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Ado Odo street price of gabapentin It’s been a while. Life happens, things change and suddenly you find yourself attempting to find your footing and continue to move forward.
http://docrosi.com/11-cat/dating_7.html Covid seemed to pause many of our lives in 2020 and 2021. I wish I could blame my issues on Covid, but to be honest, both my mom and dad died in the past year and I found myself lost. For 17 years I felt both financially and emotionally responsible for them. Although I lived on the other side of the country, I saw them at least 3 times a year. I never realized that my life was revolving around these trips. Covid made these trips more infrequent and harder to accomplish and the deaths made them no longer necessary. I suddenly became lost.
Most might think the feeling of loss was the deaths of my parents, but the true loss was the loss of being needed and relied upon. I tried to handle it as an opportunity to open a new book, not just a new chapter but a whole new book. The realization that I had no idea of what book to open came as a depressing surprise. I found myself being lost and confused among all the opportunities. I couldn’t shake the feelings of depression and being lost.
My rare chronic illness, EGPA, that I have had for 14 years now flared under all the stress. I truly believe I was living the last few years under constant pressure and fear and with the loss of parents, all that disappeared and my body responded by shutting down.
Sadly, I was no longer finding any pleasure in the things I love. Cooking became a chore, I refused to book another weekend away in our camper van and I avoided anything social. I love writing but I could no longer put words onto paper. The pain of my EGPA became all-encompassing and I was unable to keep it as noise in the background while I moved forward with my life. I was becoming something that I hate, a professional patient. A person obsessing over every ache and pain and hiding in my bedroom. In the past, I have always believed that I lived side by side with my EGPA but suddenly, I was doing something I vowed to myself, early in my illness, never to do. I was no longer living my life; I was allowing my chronic illness to live my life.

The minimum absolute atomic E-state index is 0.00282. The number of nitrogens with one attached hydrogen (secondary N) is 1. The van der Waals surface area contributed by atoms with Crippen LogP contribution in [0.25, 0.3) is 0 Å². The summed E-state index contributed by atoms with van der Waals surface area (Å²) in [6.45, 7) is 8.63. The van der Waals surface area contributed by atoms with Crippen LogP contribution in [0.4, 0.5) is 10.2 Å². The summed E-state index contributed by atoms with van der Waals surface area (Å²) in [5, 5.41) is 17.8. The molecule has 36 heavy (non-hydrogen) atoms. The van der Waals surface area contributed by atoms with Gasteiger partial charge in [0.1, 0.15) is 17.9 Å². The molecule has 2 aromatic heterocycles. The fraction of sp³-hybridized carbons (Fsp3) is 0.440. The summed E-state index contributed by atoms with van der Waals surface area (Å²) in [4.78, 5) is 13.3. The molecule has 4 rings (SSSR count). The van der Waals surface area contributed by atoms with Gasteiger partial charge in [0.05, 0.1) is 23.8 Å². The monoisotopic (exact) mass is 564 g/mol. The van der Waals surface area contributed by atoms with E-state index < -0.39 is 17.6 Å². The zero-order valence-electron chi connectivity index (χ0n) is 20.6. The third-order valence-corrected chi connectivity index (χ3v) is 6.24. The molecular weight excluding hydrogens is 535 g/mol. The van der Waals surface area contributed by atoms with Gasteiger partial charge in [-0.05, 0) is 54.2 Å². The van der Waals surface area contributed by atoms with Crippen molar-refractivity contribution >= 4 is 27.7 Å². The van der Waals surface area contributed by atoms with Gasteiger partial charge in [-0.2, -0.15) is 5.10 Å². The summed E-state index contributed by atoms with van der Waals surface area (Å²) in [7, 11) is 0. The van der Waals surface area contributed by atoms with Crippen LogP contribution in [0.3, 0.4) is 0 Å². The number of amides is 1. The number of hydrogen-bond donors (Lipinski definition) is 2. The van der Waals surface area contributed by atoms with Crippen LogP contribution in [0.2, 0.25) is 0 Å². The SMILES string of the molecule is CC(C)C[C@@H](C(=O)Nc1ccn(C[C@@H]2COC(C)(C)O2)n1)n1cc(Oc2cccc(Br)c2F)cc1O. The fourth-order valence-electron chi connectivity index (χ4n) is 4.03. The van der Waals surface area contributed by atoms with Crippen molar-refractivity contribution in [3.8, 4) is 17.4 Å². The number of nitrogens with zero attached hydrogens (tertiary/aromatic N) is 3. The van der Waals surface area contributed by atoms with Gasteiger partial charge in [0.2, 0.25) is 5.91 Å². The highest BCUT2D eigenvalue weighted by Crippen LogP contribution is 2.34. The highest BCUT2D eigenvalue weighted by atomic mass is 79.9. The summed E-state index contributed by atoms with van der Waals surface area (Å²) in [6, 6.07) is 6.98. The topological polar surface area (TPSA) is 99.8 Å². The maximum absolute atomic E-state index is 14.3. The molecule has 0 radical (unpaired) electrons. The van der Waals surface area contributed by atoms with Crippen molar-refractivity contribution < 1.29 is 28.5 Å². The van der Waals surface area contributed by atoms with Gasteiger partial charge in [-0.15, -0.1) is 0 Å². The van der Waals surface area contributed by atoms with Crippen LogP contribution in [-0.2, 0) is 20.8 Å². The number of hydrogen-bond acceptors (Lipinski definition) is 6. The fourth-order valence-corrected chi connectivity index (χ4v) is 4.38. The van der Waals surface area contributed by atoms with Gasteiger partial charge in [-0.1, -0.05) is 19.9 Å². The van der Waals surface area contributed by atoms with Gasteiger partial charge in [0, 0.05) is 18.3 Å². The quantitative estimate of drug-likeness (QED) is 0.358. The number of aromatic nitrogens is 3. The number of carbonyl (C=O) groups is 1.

The first step in recovering is admitting you have a problem. A few weeks back, I looked in the mirror and hated what I had become. I knew I needed to change it quickly before I was no longer able to find the light at the end of the tunnel. I talked to my doctors and switched up some of my maintenance meds that were making me miserable and exhausted. I was thrilled to find out that there are other options and if a medicine is truly making your life miserable, talk to your medical professionals and find out if there is an alternative. Lucky for me, there was an alternative and we are now trying it.
Once I changed medications, I felt a huge fog lifted. I also realized that I had been through a lot, not only in these past two years but in the last seventeen and it was OK to admit I was not OK. I added a psych medication and it is already working to help me see the glimmer of light at the end of the tunnel. It’s not easy admitting you cannot solve problems on your own and may need psychological counseling. For me, it usually meant I felt like a failure, but this time, it felt like I was a total success because I admitted things were not right and I sought out help.
How do I know I am getting better? THIS! By writing this… I have not been able to put words to paper for 6 months. This is my very first attempt to get back into the creative outlet that I need; writing. I still have a lot of grieving and finding out what I want next in my life, but I am slowly finding myself in a better place to slowly discover who the new me will be.
Why am I sharing this? I am a positive and generally happy person. I always try to project hope and optimism. If this darkness can overcome me, it can overcome anyone. It’s not our fault when darkness comes over us and reaching out for help is the first step in recovering.
Having a chronic illness is hard… very hard. Add on to that Covid and other stressors in life and sometimes something got to give. Sometimes it’s our physical health, other times it’s our mental health. Just like we would ask for help for a cut that needs stitches, we also must learn to ask for help with a mental cut that needs stitches to heal also.
Please be good to yourself and seek help for both physical and psychological issues so you can be the best YOU. Know that sometimes our mental health is connected to our physical health and the medications we take, don’t be afraid to admit you are struggling and ask for help. I did and now I am healing, slowing…. but finally, I can move forward again.